Molecular gastronomy for the home cook


sodium alginate

Something new for your pantry: calcium chloride.

 Molecular gastronomy has made waves in the food world for several years now, as cutting-edge chefs experiment with ways to introduce new textures and flavors to the plate. Everyone, it seems, from Herve This and Ferran Adria to that creepy Marcel guy with the Joker hairdo on “Top Chef,” is working with gums, and foams, and goos. Now the trend is nudging into the home kitchen.

[Update: check the comments following this post for Herve This’s wonderful explanation of molecular gastronomy, and check out Gourmet’s delightful video about him.]

So on Saturday afternoon I eagerly hustled over to Surfas, a high-end restaurant supply emporium in Culver City, CA, for a demonstration of basic molecular gastronomy. The store’s large demonstration kitchen overflowed with spectators, who were there to watch Chef Andi do her stuff. She teaches molecular gastronomy as part of the culinary arts program at a local high school, which would be an awesome way to learn about cooking and science. If only I’d had that option, instead of dissecting a yucky fetal pig, my life might have taken a very different turn. 

Someone like Harold McGee might say that all cooking involves molecular activity and is, therefore, a form of molecular gastronomy. 

In the interest of full disclosure, I admit I’m skeptical about the whole molecular gastronomy gig. First, if you read Harold McGee’s On Food and Cooking: The Science and Lore of the Kitchen (an indispensable reference), you know that all cooking involves molecular activity and is, therefore, a form of molecular gastronomy. The comprehensive site, which is run by a Norwegian chemist with a passion for cooking and is devoted to molecular cuisine, makes it pretty clear that anyone who has boiled an egg is a molecular gastronomist, or at least a kitchen scientist.

But the term “molecular gastronomy” has come to describe–in my mind, at least–precious tasting spoons filled with dubious-looking foams or tiny gelatinous beads adrift in the middle of a continent-sized white plate. Molecular gastronomy is the antithesis of the kind of hearty, authentic fare I prefer. Of course, that begs the question of what constitutes “authentic.” After all, someone has to prepare my twee plate of molecular chow, so it isn’t really fair to say it’s somehow less authentic than a bowl of nonna’s bolognese.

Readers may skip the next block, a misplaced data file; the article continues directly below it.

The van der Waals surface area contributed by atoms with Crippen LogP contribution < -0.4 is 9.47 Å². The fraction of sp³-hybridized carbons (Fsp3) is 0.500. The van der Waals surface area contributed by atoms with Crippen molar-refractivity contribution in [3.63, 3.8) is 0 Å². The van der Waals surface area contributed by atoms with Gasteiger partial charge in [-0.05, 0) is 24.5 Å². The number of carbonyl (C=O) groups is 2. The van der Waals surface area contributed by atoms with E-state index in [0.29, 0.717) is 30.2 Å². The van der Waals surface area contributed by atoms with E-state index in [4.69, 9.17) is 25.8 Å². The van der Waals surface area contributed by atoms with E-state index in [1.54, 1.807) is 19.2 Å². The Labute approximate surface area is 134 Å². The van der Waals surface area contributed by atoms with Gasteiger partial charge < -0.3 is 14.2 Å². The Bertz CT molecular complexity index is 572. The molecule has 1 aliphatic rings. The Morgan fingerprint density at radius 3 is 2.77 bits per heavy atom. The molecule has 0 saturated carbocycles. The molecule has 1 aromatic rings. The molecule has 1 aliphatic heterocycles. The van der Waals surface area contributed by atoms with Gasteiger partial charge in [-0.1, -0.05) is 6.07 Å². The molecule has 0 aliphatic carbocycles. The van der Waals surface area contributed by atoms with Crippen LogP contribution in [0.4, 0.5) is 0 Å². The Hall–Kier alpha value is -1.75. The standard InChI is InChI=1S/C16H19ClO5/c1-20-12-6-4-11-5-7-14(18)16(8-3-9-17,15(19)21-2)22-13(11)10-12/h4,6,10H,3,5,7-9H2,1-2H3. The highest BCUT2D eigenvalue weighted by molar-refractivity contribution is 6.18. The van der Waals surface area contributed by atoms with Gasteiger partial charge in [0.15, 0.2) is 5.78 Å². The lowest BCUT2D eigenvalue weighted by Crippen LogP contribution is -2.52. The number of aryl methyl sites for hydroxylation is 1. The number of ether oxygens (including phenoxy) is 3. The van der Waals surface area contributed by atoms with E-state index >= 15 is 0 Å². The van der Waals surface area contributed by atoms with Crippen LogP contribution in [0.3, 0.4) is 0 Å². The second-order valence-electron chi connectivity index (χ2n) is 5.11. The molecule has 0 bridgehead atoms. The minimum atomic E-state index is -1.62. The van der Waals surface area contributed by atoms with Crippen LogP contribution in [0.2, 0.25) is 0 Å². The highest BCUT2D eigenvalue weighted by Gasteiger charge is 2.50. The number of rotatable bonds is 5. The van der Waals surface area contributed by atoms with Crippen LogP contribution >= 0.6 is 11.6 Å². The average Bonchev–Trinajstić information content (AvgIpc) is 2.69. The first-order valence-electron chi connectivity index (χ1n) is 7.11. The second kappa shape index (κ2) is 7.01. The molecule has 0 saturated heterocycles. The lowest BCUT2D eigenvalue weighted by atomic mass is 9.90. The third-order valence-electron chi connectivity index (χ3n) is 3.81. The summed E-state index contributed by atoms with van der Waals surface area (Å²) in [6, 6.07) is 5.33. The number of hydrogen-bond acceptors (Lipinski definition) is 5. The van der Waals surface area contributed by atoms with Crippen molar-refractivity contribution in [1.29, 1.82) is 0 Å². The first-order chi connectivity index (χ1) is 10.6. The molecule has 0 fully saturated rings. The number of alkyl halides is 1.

Still, on a gut level, I harbor some skepticism. But on an intellectual level, I can appreciate that Ferran, Grant, and other molecular gastronomists are pushing the boundaries of flavor and texture in intriguing ways.

Chef Andi offers a molecular gastronomy demo at Surfas in L.A.

Chef Andi offers a molecular gastronomy demo at Surfas in L.A.

It’s in that betwixt-and-between mindset that I took a seat at Surfas to watch Chef Andi run through her demo. She was showing us three recipes, which made it a little confusing for a molecular novice like me to follow. Primarily, she focused on gelatin–the common gelling agent extracted from animal collagen, with which home cooks are quite familiar;  sodium alginate; and calcium chloride.

The sodium alginate and calcium chloride were where things got interesting. When sodium alginate is mixed with a liquid and then added to a bath of calcium chloride, the liquid gels and forms beads to create lovely pearls that look like caviar.  

This worked with mixed results. In one recipe, Chef Andi and her assistants made Peanut Butter & “Jelly” Dessert Cups (check the Surfas Web site for recipes, which they promise to post soon)–basically a peanut butter mousse (made with gelatin) topped with a black grape “caviar” (created with the help of sodium alginate and calcium chloride) and spooned into chocolate cups in a sort of dessert version of an amuse-bouche. It was tasty, but I couldn’t help thinking you could achieve a similar result with a lot less effort by just using regular ol’ real jelly. Perhaps that’s why I’ll never be a molecular gastonomist.

make little beads of "caviar" with the help of sodium alginate and calcium chloride.

Do this at home: make little beads of "caviar" with the help of sodium alginate and calcium chloride.

I saw–and tasted–molecular gastronomy’s appeal more clearly in the Tuna & Avocado Salad with Green Onion, Ginger, and Sake “Caviar.” Chef Andi made the caviar from a flavorful liquid of stewed ginger, onions, and sake to which she added sodium alginate. She decanted this mixture into a squeeze bottle, and then began squeezing pearl-sized drops into a calcium chloride bath, where they formed perfect little caviar-like beads. This caviar was spooned atop a timbal of sushi-grade tuna salad and avocado. The result was a a complex amalgam of flavors and textures. The tuna was velvety, the avocado creamy, and the “caviar” exploded with flavor–much like real caviar.

As I watched the demonstration, I realized that my reluctance about molecular gastronomy is more a reflection of my approach to cooking than anything. Molecular gastronomy requires a level of patience and precision that’s inherently at odds with my  slapdash cooking style. I glance at a recipe, and then improvise along the way. Molecular gastronomy requires reading–and heeding–the directions. So although I may be temperamentally unsuited to molecular gastronomy as a cook, I can certainly appreciate the results when someone else does it.